Three years since the events of Jurassic World finished off the theme park, Isla Nublar, the island where the dinosaurs remained, suddenly became an active volcano (which would have caused trouble for the amusement park as well).  A debate began about whether or not the dinosaurs should be saved or allowed to go extinct once again.  Claire (Bryce Dallas Howard) is on the pro saving team as she has been working for dino rights.  Ben Lockwood (James Cromwell), the old partner of Hillard, contacted her with a plan to rescue the dinosaurs and take them to a new island sanctuary.

Lockwood has Eli Mills (Rafe Spall) organizing everything and he suggests to Claire that she talk Owen (Chris Pratt) into returning to help save his old friend Blue the velociraptor.  There are military guys along led by Ken Wheatley (Ted Levine) and they aren’t going to turn on our heroes…wink wink.

That is not a spoiler, by the way since it was shown in the trailer, as too much of this movie was.

After the first half of the movie on Isla Nublar, the film heads off to Lockwood’s estate, in what looked like a castle for the second half of the film.

The first half of the movie on the island was okay.  There were still people who were doing stupid things, but at least it was somewhat entertaining.  The second half at the Monster House was considerably less entertaining and had many more rolls of the eyes.

Another character that we were introduced to was Lockwood’s granddaughter Maisie (Isabella Sermon).  She was here because there needed to be a kid involved in a Jurassic World/Park movie or else they take away your writing card.  Then, he story is just SOOOOOOOOOOOOOOOOOOO STUPID!  Her story comes completely out of left field and then is never touched on again.  Her inclusion in this movie, with this ridiculous plot point, makes zero sense.  The young actress Isabella Sermon was fine as the character, acting wise, but the writing of that character is so inane that it really felt shoehorned in for some odd reason and felt as if she was in the wrong movie.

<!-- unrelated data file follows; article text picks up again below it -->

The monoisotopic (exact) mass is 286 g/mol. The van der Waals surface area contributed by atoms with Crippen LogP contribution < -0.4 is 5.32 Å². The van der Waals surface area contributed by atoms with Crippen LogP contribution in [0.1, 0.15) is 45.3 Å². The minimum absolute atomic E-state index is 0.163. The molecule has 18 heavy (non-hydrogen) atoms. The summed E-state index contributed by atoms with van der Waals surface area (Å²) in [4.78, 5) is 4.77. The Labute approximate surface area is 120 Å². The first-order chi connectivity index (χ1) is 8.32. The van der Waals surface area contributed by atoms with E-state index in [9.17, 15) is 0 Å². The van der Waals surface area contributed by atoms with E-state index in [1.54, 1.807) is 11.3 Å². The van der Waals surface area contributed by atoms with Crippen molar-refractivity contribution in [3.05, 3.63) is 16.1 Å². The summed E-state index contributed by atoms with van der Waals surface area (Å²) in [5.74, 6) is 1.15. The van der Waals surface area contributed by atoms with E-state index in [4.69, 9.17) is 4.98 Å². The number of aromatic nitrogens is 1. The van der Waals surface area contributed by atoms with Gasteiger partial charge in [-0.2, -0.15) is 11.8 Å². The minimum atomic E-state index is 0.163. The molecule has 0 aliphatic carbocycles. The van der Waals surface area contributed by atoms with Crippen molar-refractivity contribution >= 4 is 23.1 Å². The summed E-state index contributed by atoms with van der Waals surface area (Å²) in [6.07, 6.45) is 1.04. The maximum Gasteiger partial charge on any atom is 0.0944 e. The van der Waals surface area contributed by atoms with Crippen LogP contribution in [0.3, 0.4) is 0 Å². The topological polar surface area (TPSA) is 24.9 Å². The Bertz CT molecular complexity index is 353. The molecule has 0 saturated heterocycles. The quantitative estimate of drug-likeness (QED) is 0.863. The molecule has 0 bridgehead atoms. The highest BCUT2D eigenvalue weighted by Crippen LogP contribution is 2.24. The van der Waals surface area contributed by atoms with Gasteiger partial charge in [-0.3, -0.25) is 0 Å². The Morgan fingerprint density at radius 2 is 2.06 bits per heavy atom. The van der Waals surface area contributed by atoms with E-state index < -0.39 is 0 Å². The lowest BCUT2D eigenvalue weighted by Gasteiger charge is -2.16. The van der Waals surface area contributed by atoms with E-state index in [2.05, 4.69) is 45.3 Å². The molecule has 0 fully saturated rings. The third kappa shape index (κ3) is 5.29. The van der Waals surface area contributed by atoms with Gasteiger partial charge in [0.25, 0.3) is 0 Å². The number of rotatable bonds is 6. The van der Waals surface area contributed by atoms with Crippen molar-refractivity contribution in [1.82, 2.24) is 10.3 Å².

The writing here is really below expectation.  The plot is slow and derivative.  The dialogue is tough to listen to.  The characters do so many stupid things it was painful.

There were several scenes that felt as if we had already seen them in this franchise, and the reason we had already seen them was that they were, in some cases, shot for shot repeats.  There is a fine line between nostalgia and lazy writing and Jurassic World: Fallen Kingdom was stomping into that direction.

And that ending… SPOILER… I guess I am just going to wait for Blue to learn how to talk, gather all the dinosaurs together, and become the leader of her people.  There is a distinctly Planet of the Apes feel to the end.  I will say that I did not hate the end, but it did feel a bit unlikely.  END OF SPOILER.

Oh, and Jeff Goldblum returned as Ian Malcolm, speaking in front of Congress about whether or not the dinosaurs should be saved.  Now, if you have seen the trailers for this movie, you have seen almost the entirety of Goldblum’s appearance.  So if you are going to see Goldblum bring back his iconic character, just pull up the trailers on YouTube and you can save yourself some money.

Jurassic World: Fallen Kingdom is a dumb movie with excellent special effects and a reasonably engaging lead actor and actress.  There can be some enjoyment watching the movie, if you aren’t bothered by a lack of plot, storytelling or logical/intelligent characters.  I was bored with the film is several spots because I usually need more than just the spectacle.

2.3 stars

LOST S1 E11 “All the Best Cowboys Have Daddy Issues”

This Jack-centric episode ended with one of the most intense moments from the show yet.  I remember watching the episode for the first time and really thinking that Charlie was dead.